Rapidly changing weather towed by a turbulent Autumn has now settled into steady, laconic coldness, which leaves me with Winter whiplash. With the desire to keep the temperature changing around me, I’m reminded of a classic vacation haunt built into the rocky landscape of the Southwest that my Father used to frequent: Ghost Ranch in Abiquiu, New Mexico. With a dry, temperate, and beautiful destination on the horizon, it’s all aboard life’s locomotive.
We left for Trenton train station while it was still dark out. As the doors close and brakes disengage, a gentle push of inertia leaves all pre-travel anxiety and burdensome thoughts behind at the station, and a freshly molted spirit trolling the steel tracks ahead. Whether following a nagging need to seek change or a profound change that has shown up unexpectedly, a change of scenery is an ancient prescription to cleanse the soul.
The stereotypical picture of New Jersey is one taken across from New York City and depicts an industrial urban sprawl under smoggy refineries. Of course, anyone who lives in Jersey certainly knows that the most densely populated state is also rich with a great variety of ecosystems in culture and nature. If you’re in a city, driving less than an hour can land you either in the middle of the mountains, flatland farms, or the Atlantic Ocean.
This is one of the first major changes that are noticeable as we launch across Pennsylvania towards the Midwest. We stopped in the windy city of Chicago to switch trains and continue our journey further west. Cities and civilization centers become fewer and farther between. Soon, instead of moving between different clusters of homes and streets, the view outside becomes one long reel of earth tones interrupted by an occasional structure.
Just as our sight is based on movement, our lives are based on change and flow. The more familiar things become, the less we see them, and eventually, it can become difficult to perceive our daily lives. In the same way, the mundane things of distant places stand out in surprising ways. Something as simple as an old truck sitting at the foothills of a lurching mountain can evoke sonder, visions of the complete lives of others lived through their own perspectives and experiences.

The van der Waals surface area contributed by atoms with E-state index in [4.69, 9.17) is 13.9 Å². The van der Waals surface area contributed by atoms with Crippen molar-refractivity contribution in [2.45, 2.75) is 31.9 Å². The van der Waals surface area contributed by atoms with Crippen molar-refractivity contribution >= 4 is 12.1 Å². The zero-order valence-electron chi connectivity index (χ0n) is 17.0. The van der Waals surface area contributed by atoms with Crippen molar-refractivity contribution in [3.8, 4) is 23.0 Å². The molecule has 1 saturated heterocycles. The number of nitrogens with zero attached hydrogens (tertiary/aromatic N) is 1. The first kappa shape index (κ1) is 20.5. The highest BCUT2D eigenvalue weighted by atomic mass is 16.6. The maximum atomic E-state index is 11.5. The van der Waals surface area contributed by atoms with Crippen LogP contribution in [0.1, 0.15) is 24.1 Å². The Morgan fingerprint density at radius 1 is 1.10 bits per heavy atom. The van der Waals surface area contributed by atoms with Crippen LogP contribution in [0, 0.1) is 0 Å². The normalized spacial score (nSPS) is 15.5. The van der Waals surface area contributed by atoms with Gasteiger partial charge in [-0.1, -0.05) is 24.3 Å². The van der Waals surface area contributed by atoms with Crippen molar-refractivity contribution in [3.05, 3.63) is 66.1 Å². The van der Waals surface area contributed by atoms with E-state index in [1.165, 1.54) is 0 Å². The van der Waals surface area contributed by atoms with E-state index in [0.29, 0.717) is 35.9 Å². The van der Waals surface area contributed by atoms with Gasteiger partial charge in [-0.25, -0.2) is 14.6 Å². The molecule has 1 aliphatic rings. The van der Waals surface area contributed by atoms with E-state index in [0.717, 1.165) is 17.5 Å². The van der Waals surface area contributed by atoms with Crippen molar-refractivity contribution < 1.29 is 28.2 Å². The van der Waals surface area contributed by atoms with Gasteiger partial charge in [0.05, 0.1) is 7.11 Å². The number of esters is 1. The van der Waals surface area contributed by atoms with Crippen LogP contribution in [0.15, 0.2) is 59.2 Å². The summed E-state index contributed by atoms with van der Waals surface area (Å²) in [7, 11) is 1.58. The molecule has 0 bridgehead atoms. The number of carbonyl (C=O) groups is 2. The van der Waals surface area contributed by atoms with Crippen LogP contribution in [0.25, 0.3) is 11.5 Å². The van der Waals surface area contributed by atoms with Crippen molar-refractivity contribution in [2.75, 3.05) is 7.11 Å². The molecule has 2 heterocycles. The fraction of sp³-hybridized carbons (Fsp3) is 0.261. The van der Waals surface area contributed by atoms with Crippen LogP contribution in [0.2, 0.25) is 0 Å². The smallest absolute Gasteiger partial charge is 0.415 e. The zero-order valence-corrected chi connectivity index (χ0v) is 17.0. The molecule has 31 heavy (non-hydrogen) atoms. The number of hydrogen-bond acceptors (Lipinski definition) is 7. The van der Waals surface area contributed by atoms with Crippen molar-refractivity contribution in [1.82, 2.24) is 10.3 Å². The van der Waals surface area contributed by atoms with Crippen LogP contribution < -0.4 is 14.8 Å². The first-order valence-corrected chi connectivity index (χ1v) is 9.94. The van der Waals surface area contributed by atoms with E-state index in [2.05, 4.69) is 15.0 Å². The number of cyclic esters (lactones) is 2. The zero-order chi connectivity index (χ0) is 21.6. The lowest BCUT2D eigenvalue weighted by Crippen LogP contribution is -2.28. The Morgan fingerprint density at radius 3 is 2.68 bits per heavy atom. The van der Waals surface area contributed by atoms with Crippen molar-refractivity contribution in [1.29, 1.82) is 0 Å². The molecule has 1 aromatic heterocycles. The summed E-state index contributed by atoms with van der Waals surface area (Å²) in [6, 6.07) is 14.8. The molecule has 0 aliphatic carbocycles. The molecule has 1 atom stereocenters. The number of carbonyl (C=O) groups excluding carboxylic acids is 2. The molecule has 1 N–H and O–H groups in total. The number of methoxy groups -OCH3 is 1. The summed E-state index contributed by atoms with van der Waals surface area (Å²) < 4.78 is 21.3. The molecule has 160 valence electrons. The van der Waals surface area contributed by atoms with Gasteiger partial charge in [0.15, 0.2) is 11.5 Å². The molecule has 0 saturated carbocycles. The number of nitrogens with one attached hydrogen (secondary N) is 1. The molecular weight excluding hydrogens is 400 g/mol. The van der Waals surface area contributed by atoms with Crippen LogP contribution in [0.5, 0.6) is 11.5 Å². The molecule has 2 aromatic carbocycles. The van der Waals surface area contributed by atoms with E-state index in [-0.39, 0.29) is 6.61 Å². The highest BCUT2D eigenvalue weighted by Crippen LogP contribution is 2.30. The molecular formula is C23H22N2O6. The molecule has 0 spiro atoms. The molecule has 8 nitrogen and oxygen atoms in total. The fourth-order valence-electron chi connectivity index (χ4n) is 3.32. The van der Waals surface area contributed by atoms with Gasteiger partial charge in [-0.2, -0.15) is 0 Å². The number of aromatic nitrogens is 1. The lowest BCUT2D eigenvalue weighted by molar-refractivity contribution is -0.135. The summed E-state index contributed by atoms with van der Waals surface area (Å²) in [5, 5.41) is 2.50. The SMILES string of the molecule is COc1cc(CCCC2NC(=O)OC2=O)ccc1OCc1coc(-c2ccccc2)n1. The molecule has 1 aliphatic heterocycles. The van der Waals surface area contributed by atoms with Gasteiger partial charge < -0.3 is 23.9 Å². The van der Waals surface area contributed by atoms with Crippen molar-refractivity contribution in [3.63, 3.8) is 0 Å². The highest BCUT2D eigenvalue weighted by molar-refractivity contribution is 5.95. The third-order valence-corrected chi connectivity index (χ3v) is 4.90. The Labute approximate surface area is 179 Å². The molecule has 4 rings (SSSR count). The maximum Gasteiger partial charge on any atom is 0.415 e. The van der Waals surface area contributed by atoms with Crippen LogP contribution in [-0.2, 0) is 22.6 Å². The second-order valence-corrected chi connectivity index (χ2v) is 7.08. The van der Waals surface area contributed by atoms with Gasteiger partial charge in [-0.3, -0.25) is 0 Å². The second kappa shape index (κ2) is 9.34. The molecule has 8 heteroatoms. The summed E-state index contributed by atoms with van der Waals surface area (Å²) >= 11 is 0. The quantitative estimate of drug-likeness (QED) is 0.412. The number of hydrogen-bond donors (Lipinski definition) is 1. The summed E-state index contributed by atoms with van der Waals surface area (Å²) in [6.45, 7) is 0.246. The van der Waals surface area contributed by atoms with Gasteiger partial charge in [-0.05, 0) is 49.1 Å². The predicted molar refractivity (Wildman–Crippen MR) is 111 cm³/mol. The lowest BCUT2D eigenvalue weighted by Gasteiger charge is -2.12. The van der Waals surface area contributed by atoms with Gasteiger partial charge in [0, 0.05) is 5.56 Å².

The dry plains that span New Mexico are a bastion of endurance and triumph over the ravages of time. A faded and yellowed landscape stretches ever onward, plants and sky spring forth from rolling, folding fabric made of arid earth. Abiquiu is situated safely toward the center of a tectonic plate. Combined with the dryness and altitude, Earth has taken the opportunity to display her wisdom and visual art across the dusty stone. Like vast tree trunk rings on the desert, a visual excavation told over millions of years is written into rock and soil.
In more habitable climates, life rushes in to claim any abandoned property, whether it’s people or animals doing the work. Not so in New Mexico, where settlements without sufficient purpose eventually fade away with life too scarce to care, and the desert slowly saturates on dry winds with the sense-memory of the ocean it once was millions of years in the past. This process has preserved these spectral ruins, for which Ghost Ranch gets its namesake, all across the American Southwest.
Thanks for reading,